The team looks to make screen-sharing more interactive with Microsoft Live Share

Looking to make screen-sharing more interactive so colleagues can collaborate directly in team video meetings using third-party apps, Microsoft unveiled Live Share this week, a Team SDK extension that is now in preview. This allows developers to customize applications so that users can co-edit and co-create when calling together.

Announcing at Microsoft’s build conference on Tuesday, LiveShare uses Microsoft’s JavaScript-based Fluid framework and is hosted on the Azure Fluid Relay cloud service, allowing developers to create apps without having to write back-end codes.

The Azure Fluid Relay will be available in the middle of the year, but Microsoft has not said when the live share will be available.

Microsoft has added a variety of ways to interact with third-party apps in recent years, including the “Share to Stage” functionality announced last year that allows team users to access products like Mural and Miro during video calls. But previous updates have relied on teams to bring existing “multi-player” elements into third-party apps, allowing live share developers to customize a wide range of applications for use in Microsoft’s collaboration app, said Nicole Harskov, vice president of Microsoft Teams.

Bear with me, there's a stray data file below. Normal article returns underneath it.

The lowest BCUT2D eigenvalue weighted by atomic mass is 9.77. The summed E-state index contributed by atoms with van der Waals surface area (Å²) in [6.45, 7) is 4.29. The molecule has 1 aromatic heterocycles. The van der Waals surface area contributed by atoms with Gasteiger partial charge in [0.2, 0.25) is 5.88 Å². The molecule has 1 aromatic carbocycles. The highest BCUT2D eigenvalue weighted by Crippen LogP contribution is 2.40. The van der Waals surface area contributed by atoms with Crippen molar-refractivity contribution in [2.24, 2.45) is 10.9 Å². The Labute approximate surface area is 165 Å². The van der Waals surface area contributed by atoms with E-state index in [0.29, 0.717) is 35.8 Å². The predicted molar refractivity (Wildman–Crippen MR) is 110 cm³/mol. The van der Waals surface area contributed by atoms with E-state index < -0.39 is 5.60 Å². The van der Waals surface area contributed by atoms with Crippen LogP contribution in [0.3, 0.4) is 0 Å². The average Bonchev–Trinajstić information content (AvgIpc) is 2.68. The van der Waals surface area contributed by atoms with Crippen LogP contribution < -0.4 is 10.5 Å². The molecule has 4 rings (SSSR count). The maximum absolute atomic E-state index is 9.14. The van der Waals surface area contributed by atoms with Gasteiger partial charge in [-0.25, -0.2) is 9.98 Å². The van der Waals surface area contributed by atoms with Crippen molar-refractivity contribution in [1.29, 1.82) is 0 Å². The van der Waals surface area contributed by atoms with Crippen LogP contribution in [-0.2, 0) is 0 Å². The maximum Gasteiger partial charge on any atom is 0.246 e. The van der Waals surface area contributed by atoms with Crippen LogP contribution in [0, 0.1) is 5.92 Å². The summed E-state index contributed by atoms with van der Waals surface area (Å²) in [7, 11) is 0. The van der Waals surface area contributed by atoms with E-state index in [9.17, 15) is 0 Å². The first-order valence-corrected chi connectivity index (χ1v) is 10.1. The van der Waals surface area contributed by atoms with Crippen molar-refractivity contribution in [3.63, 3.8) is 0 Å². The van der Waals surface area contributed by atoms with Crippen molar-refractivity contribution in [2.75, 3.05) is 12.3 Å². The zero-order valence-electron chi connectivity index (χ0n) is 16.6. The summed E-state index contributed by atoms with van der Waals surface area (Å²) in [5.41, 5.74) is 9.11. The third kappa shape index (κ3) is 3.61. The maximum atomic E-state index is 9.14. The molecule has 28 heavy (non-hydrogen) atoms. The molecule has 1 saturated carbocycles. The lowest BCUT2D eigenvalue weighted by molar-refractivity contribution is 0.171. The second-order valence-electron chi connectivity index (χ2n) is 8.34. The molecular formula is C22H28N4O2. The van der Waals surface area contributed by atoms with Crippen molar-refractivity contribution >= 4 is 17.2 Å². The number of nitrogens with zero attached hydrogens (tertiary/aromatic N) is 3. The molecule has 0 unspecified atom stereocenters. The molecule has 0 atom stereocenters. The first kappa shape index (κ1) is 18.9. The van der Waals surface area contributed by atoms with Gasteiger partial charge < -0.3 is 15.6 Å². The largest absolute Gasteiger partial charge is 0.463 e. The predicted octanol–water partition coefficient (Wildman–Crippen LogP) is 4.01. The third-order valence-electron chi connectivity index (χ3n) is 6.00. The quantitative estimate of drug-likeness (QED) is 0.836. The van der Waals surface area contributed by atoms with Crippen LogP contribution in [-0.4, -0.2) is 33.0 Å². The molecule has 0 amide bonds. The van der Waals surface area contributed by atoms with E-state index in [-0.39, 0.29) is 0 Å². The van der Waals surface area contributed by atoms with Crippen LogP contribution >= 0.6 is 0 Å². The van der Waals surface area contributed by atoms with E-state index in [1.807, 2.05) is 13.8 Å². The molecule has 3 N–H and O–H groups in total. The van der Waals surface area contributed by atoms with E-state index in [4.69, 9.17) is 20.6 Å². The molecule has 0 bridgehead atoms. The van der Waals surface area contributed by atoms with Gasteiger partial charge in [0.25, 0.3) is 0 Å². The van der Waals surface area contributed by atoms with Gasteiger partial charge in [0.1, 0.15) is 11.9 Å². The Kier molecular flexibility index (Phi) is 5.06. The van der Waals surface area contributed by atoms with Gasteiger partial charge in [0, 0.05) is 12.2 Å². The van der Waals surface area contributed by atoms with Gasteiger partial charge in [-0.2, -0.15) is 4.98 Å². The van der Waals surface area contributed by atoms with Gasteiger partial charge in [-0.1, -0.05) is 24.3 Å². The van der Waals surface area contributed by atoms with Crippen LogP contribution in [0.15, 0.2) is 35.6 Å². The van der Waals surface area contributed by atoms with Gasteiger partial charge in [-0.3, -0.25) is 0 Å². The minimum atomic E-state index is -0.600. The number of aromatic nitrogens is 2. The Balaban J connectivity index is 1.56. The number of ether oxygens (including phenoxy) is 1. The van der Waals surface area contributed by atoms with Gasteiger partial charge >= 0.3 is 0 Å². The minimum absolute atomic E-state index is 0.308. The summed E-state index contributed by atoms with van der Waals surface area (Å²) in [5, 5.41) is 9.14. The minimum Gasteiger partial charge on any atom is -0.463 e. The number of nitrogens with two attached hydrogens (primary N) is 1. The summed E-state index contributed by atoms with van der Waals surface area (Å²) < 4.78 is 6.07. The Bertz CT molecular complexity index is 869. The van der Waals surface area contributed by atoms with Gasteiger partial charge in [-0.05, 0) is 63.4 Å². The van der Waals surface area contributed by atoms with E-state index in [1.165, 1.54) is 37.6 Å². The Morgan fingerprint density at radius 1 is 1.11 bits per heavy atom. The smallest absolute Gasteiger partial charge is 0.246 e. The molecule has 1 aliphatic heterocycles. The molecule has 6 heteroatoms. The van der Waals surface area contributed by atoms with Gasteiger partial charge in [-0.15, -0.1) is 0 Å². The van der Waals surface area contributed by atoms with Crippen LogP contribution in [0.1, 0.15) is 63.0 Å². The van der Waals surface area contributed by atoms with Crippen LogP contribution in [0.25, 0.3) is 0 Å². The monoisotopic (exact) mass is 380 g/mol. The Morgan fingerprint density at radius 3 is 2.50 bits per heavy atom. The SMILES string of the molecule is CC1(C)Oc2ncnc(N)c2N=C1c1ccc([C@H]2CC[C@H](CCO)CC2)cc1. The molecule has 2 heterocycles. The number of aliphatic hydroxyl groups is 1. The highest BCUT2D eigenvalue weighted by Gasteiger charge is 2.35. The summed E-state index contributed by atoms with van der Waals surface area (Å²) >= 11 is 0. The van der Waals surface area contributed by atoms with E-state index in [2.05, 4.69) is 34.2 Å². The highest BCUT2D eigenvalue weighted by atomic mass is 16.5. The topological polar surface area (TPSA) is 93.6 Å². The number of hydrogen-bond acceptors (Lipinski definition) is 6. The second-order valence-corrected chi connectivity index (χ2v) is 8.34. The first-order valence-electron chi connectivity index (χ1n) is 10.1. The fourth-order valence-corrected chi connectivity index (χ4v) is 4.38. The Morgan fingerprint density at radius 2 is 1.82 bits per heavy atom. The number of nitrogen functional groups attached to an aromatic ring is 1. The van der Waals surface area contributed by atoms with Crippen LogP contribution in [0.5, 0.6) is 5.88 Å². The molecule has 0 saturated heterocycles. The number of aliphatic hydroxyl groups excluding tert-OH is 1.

“It basically makes each app a ‘multiplayer’ app in a live meeting,” Harskovitz said in an interview before the build event. “It’s a really difficult problem to solve – a lot of apps aren’t built that way – but we’re making it a lot easier for developers.”

Some companies that are already building prototypes using the Live Share SDK include, Hexagon and SkillSoft (these are not currently available to users).

With Hexagon’s 3D design and visualization software, for example, users can zoom in and out, manipulate models, view data, and even edit directly from the team. The developers of SkillSoft, a learning and development software platform, have created a live share functionality that allows any team meeting participant to pause and comment on a video.

Microsoft says it will start bringing more interactive experience to its own first-party apps.

Kevin Killer, co-founder of Microsoft Consultancy EnableUC, said: “Microsoft’s commitment to investing in teams as a platform demonstrates the ability to release live shares and Azure Fluid Relay services in the build.

“Whether the ability to share live is useful to end users, team app developers use this new platform feature that relies on interest, ingenuity and creativity.”

Copyright © 2022 IDG Communications, Inc.

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